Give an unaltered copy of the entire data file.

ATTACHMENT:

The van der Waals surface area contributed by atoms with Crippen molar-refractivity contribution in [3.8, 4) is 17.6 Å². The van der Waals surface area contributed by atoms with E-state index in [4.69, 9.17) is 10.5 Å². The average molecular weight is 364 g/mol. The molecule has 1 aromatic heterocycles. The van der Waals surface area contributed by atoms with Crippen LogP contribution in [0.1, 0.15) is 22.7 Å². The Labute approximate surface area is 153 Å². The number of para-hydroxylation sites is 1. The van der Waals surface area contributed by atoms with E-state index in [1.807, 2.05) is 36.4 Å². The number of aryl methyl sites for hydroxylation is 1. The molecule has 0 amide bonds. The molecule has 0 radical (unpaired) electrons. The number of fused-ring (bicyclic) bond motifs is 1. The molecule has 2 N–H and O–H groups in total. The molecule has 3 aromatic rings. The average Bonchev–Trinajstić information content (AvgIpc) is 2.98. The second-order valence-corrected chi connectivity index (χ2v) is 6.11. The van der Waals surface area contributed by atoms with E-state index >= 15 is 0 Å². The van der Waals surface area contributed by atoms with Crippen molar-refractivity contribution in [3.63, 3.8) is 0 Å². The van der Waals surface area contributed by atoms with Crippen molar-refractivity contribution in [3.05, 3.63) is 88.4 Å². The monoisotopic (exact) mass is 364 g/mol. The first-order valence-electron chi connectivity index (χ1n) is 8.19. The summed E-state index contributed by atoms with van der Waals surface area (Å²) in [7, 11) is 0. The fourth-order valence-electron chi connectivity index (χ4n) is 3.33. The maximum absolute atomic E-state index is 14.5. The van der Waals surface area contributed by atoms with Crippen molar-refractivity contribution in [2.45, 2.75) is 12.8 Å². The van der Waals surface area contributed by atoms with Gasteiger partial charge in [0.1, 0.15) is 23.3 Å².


The van der Waals surface area contributed by atoms with Crippen molar-refractivity contribution in [3.8, 4) is 17.6 Å². The van der Waals surface area contributed by atoms with E-state index in [4.69, 9.17) is 10.5 Å². The average molecular weight is 364 g/mol. The molecule has 1 aromatic heterocycles. The van der Waals surface area contributed by atoms with Crippen LogP contribution in [0.1, 0.15) is 22.7 Å². The Labute approximate surface area is 153 Å². The number of para-hydroxylation sites is 1. The van der Waals surface area contributed by atoms with E-state index in [1.807, 2.05) is 36.4 Å². The number of aryl methyl sites for hydroxylation is 1. The molecule has 0 amide bonds. The molecule has 0 radical (unpaired) electrons. The number of fused-ring (bicyclic) bond motifs is 1. The molecule has 2 N–H and O–H groups in total. The molecule has 3 aromatic rings. The average Bonchev–Trinajstić information content (AvgIpc) is 2.98. The second-order valence-corrected chi connectivity index (χ2v) is 6.11. The van der Waals surface area contributed by atoms with E-state index >= 15 is 0 Å². The van der Waals surface area contributed by atoms with Crippen molar-refractivity contribution in [3.63, 3.8) is 0 Å². The van der Waals surface area contributed by atoms with Crippen molar-refractivity contribution in [3.05, 3.63) is 88.4 Å². The monoisotopic (exact) mass is 364 g/mol. The first-order valence-electron chi connectivity index (χ1n) is 8.19. The summed E-state index contributed by atoms with van der Waals surface area (Å²) in [7, 11) is 0. The fourth-order valence-electron chi connectivity index (χ4n) is 3.33. The maximum absolute atomic E-state index is 14.5. The van der Waals surface area contributed by atoms with Crippen molar-refractivity contribution in [2.45, 2.75) is 12.8 Å². The van der Waals surface area contributed by atoms with Gasteiger partial charge in [0.1, 0.15) is 23.3 Å².